Sea Technology

MAY 2013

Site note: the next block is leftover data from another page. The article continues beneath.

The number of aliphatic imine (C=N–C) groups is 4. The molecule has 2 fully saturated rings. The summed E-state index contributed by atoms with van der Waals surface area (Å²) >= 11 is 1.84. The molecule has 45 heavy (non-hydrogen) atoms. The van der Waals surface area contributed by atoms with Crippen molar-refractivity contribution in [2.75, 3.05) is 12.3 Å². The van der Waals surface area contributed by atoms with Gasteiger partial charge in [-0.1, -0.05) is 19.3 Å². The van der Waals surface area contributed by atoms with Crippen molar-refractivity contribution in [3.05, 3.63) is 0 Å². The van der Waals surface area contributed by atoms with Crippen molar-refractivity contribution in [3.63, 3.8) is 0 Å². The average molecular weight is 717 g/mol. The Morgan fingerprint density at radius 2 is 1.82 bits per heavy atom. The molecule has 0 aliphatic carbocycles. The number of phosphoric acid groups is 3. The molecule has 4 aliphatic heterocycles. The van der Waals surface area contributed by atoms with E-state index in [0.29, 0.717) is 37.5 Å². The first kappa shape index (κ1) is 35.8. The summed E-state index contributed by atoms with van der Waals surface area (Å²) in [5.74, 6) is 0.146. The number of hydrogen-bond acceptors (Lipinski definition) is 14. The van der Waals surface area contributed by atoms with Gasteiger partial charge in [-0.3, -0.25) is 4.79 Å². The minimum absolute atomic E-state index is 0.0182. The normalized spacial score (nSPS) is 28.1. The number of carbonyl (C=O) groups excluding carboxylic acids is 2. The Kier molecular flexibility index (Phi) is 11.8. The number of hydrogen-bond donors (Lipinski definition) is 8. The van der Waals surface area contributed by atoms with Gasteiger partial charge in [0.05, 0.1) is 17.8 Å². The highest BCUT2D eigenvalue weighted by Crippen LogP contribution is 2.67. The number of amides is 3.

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centration values against which the temporal records from lander deployments can be compared. "Deepwater Horizon continues to challenge scientists and managers to better understand the deep-sea environment." appropriate settings. The principal sensors are the MIMOSA (microbial methane observatory for seafoor analysis) pore fuid pump and the chimney arrays. Designed by the Bigelow Laboratory for Ocean Sciences and the Chesapeake Biological Laboratory, MIMOSA uses an osmotic pump to slowly pull fuids through a sub-bottom probe into a long spool of polyether-ether-ketone tubing. The uptake rate is calibrated so changes in pore-fuid chemistry can be quantifed over time. The chimneys, developed by the University of North Carolina, are large-diameter polyvinyl-chloride pipes ftted with a variety of sensors. Positioned over active discharge streams, chimneys measure time-series data on methane concentrations during deployments of six months to a year. For ECOGIG, the MILET system is deployed to constrain the fne-scale spatial variability of water chemistry and seep geology. With closely spaced vent locations like those at Green Canyon 600, changing currents can match the apparent hydrocarbon concentrations by advection from varying directions. MILET can provide a range of possible con- 30 st / May 2013 Visualization as Preparation The Deepwater Horizon disaster continues to challenge scientists and managers to better understand the deep-sea environment in which future oil and gas exploration and production will occur. Monitoring the recovery of the ecosystem spurs technology development, as well as benefting ocean science and the environment. Acknowledgments This research was made possible by a grant from BP/Gulf of Mexico Research Institute. Deep-C and ECOGIG are Gulf of Mexico Research Initiative-funded consortia. The Schmidt Ocean Institute's RV Falkor was provided at no cost to ECOGIG in an ongoing program that facilitates access to the global ocean for researchers aligned with the institute's vision and mission. References For a list of references, contact Dr. Ian MacDonald at imacdonald@fsu.edu. n Dr. Ian MacDonald is a professor of oceanography at Florida State University. In his research, he uses imaging and GIS techniques to investigate the ecology of deep-sea hydrocarbon seeps, primarily in the Gulf of Mexico. www.sea-technology.com

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